In 1958, when Chana Wilson was seven, her mother attempted suicide, holding a rifle to her own head and pulling the trigger. The gun jammed and she was taken away to a mental hospital. On her return, Chana became the caretaker of her heavily medicated, suicidal mother. It would be many years before she learned the secret of her mother's anguish: her love affair with another married woman, and the psychiatric treatment aimed at curing her of her lesbianism. Riding Fury Home spans forty years of the intense, complex relationship between Chana and her mother--the trauma of their early years together, the transformation and joy they found when they both came out in the 1970s, and the deep bond that grew between them. From the intolerance of the '50s to the exhilaration of the women's movement of the '70s and beyond, the book traces the profound ways in which their two lives were impacted by the social landscape of their time. Exquisitely written and devastatingly honest, Riding Fury Home is a shattering account of one family's struggle against homophobia and mental illness--and a powerful story of healing, forgiveness, and redemption.
Chana Wilson is a psychotherapist and a former radio producer and television engineer. She began her career in broadcast journalism as a radio programmer with KPFA in Berkeley, California. Her work hosting the KPFA program "A World Wind"--in which she interviewed poets, musicians, writers and activists--sparked her desire to work with people on a deeper level. Now a psychotherapist for twenty-four years, she credits the extraordinary courage of her clients for inspiring her to write. Wilson's writing has appeared in the print journals "The Sun" and "Sinister Wisdom, " the online journals "Roadwork" and "Aunt Lute, " and in several anthologies. Since the mid-eighties, Wilson has been playing percussion with the women's samba band Sistah Boom.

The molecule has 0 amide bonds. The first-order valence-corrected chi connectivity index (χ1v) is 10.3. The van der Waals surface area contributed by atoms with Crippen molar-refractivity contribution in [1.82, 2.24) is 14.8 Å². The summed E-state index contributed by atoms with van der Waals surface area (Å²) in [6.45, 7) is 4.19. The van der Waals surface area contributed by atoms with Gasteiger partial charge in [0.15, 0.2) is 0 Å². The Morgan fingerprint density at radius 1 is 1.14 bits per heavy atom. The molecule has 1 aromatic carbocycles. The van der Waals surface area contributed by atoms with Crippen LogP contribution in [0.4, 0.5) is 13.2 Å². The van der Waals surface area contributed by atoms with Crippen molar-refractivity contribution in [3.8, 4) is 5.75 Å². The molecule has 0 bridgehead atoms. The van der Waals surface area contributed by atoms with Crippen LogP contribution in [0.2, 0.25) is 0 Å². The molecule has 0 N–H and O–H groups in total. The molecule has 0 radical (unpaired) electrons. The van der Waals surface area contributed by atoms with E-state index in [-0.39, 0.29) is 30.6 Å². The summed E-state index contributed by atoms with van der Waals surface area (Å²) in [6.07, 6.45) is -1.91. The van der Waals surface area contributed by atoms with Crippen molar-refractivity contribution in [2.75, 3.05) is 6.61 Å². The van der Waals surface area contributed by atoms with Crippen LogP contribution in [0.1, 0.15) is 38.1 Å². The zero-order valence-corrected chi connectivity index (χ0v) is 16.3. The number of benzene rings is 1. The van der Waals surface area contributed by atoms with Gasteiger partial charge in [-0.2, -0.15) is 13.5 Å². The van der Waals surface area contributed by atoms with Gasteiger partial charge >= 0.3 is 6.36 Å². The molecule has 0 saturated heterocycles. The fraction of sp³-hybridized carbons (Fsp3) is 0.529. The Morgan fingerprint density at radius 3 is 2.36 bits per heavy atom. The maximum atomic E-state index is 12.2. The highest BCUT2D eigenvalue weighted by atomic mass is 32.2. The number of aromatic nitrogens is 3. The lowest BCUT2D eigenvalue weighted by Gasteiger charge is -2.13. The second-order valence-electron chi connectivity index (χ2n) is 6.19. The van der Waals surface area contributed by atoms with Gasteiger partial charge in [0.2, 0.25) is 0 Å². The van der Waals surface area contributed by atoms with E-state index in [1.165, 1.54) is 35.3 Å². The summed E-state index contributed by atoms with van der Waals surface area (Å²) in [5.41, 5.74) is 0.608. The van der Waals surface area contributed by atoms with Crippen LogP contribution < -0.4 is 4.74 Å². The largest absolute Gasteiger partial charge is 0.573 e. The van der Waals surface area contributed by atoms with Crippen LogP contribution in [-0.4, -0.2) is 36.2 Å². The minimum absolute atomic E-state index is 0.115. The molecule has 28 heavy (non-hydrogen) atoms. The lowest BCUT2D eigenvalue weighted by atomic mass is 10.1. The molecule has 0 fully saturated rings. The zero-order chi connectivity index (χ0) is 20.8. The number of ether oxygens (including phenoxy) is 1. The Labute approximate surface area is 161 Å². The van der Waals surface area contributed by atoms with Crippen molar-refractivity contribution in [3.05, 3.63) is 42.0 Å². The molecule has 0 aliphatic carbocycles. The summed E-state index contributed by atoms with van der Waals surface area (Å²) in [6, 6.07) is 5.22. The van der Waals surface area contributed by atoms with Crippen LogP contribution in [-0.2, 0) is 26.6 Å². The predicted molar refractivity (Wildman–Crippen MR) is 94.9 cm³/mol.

"From the horrors of her childhood in 1950s New Jersey to the liberating discovering of her sexual identity decades later, psychotherapist Wilson's memoir is as heartbreaking as it is uplifting. Through sharing her personal tale of forgiveness and unconditional love, Wilson breaks the silence on the trauma of oppression and the ecstasy of self-acceptance." --Publishers Weekly, starred review "As a work of socially relevant art, this memoir is above reproach. As a historical document, it is both lamentation of a shameful past and evidence of how far we've come." --San Francisco Chronicle "Chana Wilson's astonishing story is a hybrid of nightmare and fairy tale in which every child's worst fears and fondest hopes about their mother come true." --Alison Bechdel, author of Fun Home: A Family Tragicomic "Chana Wilson has done a wonderful thing--putting on the page so much grief, fear, and stubborn awe-inspiring endurance. We rarely look closely at complicated relationships like the one she had with her mother, and even more rarely look at how they change over time. This is not heroes and villains, but a layered, intimate exchange in which it seems the child is never quite allowed to be a child--and yet still manages to hang onto a carefully constructed loving closeness." --Dorothy Allison, author of Bastard Out of Carolina "Her frank and moving memoir ... reminds us how much one remarkable, compelling life can tell us about the culture in which it thrives. When at long last Wilson discovers freedom and support in love with women, readers won't just know her and her heart better--they'll better understand the last 50 years of American life." --SF Weekly "Wilson very accurately captures both the vulnerable but steely-willed child of long ago and the successful women that both she and her mother eventually become. This lovely memoir is a welcome resource for those with mental illness in their families, especially if they have to cope, as Wilson did, with caring for a difficult but much loved parent." --Curve Magazine "At times the tension between Wilson and her mother is palpable ... there are moments in Riding Fury Home that make the chest tighten with a familiar if unnamed fear and there are similarly relatable moments of tenderness." --Bust Magazine "I finished the book feeling enlarged for what I'd read, inspired and hopeful. Riding Fury Home is a beautiful and very human story of vast themes: birth, death, desire, hope, oppression overcome. Wilson tells her stories in a powerful way that brings the universal home." --Lambda Literary
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RIDING FURY HOME